Container load management strategies account for a number of factors that often hamper more traditional methods of managing shipping. Weight distribution. Whether parts can be stacked and how. Methods of combining different part loads into one container for economy of space. Restrictions in packaging from upstream areas and monitoring if all parts combined in one container are at appropriate stock or inventory levels. These and other critical conditions are taken into consideration when leveraging a container load solution to provide planners and managers with ultimate transparency and visibility into how products are sorted in containers and at what volumes.

Thinking back to our suitcase analogy, deploying an optimized container load management strategy is essentially like creating a detailed, digital blueprint of how to best pack for your trip based on a number of variables - the items you need, when and what priority-level you’ll require them in your travels, and how best to arrange these items based on that need.  

Benefits of Container Load Management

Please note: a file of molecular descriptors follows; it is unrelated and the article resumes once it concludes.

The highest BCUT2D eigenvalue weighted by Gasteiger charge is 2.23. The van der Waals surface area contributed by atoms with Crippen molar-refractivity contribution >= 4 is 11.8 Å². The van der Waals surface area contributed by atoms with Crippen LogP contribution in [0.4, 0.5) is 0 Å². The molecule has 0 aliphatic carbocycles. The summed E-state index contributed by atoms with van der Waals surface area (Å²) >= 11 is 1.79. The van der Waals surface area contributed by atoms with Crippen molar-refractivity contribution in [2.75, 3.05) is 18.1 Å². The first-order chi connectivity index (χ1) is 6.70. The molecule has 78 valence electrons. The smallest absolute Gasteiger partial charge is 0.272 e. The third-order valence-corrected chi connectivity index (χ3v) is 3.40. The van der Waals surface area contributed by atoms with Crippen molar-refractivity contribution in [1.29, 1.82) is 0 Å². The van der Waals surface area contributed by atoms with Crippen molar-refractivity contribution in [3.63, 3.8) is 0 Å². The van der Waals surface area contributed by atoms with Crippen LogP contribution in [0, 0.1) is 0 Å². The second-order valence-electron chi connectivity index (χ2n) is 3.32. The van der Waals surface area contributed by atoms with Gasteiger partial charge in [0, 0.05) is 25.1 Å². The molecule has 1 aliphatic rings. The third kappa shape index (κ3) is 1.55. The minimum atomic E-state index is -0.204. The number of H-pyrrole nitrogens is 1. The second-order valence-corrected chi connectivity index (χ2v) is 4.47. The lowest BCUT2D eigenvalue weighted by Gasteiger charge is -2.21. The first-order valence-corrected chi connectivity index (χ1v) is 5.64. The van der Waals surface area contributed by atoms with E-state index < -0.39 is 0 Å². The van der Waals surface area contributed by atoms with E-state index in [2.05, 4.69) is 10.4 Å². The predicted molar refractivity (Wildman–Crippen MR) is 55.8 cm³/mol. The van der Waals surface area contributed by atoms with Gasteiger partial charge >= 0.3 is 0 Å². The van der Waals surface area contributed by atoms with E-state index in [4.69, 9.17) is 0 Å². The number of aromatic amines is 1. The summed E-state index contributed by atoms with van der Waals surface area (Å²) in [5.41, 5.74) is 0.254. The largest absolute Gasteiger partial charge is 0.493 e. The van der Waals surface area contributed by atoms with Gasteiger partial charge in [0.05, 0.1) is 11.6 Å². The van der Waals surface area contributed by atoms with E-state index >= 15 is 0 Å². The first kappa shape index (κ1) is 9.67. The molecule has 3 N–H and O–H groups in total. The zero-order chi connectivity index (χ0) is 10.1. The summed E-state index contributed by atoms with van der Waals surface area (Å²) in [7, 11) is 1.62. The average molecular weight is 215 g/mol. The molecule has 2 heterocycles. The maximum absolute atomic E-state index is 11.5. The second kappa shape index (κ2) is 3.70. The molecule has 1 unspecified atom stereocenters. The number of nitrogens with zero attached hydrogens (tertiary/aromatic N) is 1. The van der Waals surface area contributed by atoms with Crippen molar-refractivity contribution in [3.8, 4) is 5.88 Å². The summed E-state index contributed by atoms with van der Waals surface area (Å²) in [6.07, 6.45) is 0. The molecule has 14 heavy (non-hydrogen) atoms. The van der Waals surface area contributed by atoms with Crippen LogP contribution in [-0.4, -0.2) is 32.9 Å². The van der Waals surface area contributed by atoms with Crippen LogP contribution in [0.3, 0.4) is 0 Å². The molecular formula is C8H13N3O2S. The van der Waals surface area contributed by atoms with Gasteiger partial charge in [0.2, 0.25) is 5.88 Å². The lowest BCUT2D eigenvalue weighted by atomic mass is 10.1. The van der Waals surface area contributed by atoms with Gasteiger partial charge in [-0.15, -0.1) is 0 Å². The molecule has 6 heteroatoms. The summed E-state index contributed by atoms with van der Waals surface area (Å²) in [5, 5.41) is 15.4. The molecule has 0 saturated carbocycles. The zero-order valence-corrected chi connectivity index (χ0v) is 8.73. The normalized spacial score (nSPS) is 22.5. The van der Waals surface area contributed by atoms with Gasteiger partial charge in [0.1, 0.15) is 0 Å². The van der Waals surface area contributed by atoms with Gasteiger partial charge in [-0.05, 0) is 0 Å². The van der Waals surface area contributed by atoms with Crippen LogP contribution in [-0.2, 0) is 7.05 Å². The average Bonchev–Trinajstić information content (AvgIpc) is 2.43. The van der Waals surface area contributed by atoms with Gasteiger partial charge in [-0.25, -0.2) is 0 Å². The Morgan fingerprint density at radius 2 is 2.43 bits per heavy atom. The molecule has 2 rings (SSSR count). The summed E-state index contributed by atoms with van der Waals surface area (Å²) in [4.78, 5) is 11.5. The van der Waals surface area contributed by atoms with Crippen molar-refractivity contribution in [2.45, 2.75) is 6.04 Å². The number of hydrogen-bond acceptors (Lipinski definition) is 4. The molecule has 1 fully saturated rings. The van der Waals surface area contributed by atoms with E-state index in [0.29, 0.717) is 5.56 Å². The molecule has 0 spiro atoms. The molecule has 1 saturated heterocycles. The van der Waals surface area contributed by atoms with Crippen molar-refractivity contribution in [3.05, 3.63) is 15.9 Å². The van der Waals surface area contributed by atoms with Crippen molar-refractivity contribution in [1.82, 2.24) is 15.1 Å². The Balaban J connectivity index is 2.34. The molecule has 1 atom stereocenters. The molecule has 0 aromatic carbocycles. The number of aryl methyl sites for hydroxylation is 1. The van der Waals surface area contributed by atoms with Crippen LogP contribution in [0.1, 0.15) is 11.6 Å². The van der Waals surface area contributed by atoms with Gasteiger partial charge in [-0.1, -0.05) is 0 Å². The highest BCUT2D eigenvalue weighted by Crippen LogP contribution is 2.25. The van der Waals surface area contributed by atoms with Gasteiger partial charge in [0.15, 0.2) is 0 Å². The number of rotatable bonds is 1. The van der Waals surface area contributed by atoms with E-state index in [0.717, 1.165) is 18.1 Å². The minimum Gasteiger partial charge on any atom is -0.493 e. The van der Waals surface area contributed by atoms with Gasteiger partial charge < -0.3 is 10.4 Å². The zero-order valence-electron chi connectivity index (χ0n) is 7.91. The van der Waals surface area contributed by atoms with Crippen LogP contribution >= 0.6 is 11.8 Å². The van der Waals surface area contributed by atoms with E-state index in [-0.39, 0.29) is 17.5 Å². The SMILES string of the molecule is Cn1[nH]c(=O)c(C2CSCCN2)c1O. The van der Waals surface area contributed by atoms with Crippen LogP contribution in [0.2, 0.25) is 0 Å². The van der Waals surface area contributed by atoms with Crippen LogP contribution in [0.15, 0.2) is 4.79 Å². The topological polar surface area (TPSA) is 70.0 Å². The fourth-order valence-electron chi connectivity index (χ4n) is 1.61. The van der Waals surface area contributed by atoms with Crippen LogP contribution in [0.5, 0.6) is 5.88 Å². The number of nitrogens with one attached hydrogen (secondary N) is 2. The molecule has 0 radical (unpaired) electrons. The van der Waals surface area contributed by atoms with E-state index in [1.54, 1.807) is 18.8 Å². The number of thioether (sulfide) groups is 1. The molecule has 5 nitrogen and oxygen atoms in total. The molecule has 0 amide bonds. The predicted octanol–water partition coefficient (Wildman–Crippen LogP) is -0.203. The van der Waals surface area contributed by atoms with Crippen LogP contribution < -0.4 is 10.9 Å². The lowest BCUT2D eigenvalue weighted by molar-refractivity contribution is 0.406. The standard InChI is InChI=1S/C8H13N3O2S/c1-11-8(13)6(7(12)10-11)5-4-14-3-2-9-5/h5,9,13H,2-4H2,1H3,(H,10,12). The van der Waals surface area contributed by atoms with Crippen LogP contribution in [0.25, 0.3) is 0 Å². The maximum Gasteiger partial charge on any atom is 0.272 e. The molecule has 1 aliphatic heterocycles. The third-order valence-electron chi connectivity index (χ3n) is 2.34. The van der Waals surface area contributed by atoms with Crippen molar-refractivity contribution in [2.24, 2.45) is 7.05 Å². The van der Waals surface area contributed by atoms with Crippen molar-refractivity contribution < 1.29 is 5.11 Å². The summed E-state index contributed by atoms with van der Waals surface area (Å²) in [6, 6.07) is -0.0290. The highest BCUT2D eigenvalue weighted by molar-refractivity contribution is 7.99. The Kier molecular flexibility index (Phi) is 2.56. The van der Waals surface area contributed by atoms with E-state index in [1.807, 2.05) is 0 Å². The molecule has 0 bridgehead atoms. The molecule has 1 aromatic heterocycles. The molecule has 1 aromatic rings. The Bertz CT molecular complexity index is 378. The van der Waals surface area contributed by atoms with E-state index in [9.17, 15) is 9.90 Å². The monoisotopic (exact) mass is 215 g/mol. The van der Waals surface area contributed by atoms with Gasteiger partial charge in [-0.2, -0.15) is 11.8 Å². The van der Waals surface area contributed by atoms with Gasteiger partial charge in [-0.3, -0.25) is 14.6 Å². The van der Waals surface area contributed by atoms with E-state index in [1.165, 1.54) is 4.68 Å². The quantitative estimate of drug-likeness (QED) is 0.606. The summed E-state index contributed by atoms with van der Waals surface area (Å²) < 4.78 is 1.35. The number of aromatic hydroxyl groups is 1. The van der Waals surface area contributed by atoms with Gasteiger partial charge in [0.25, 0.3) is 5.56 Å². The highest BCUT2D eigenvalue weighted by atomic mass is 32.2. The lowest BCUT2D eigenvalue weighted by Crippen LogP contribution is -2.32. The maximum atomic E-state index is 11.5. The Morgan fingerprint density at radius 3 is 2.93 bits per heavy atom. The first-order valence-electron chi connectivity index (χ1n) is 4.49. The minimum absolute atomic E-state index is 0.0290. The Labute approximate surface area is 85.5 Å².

So, what do OEMs and manufacturers stand to gain from implementing an optimized container load management system? How exactly does such a solution help cut through the complexity of managing a global supply stream? And in what way does managing this complexity help drive down transportation costs? These are the questions OEMs find themselves asking when weighing the benefits and liabilities of a container load management solution. However, here are just a few benefits they should consider in in their deliberations.

Consideration of Restrictions: As we briefly touched on earlier, perhaps the most critical driver in effective container load management strategy is consideration of restrictions based on capacity, how items are sorted into containers, and the cost-efficiency per container. These conditions are not only accounted for within the system, but this data is made actionable by providing planners and managers with detailed what-if scenarios in terms of loading strategy to total cost optimization. Essentially, reviewing these restrictions in real-time provides OEMs with enhanced visibility to make decisions based on viability of cost and supply. This also provides transparency of overall load planning as a basis for monitoring which further ensures optimal container efficiency.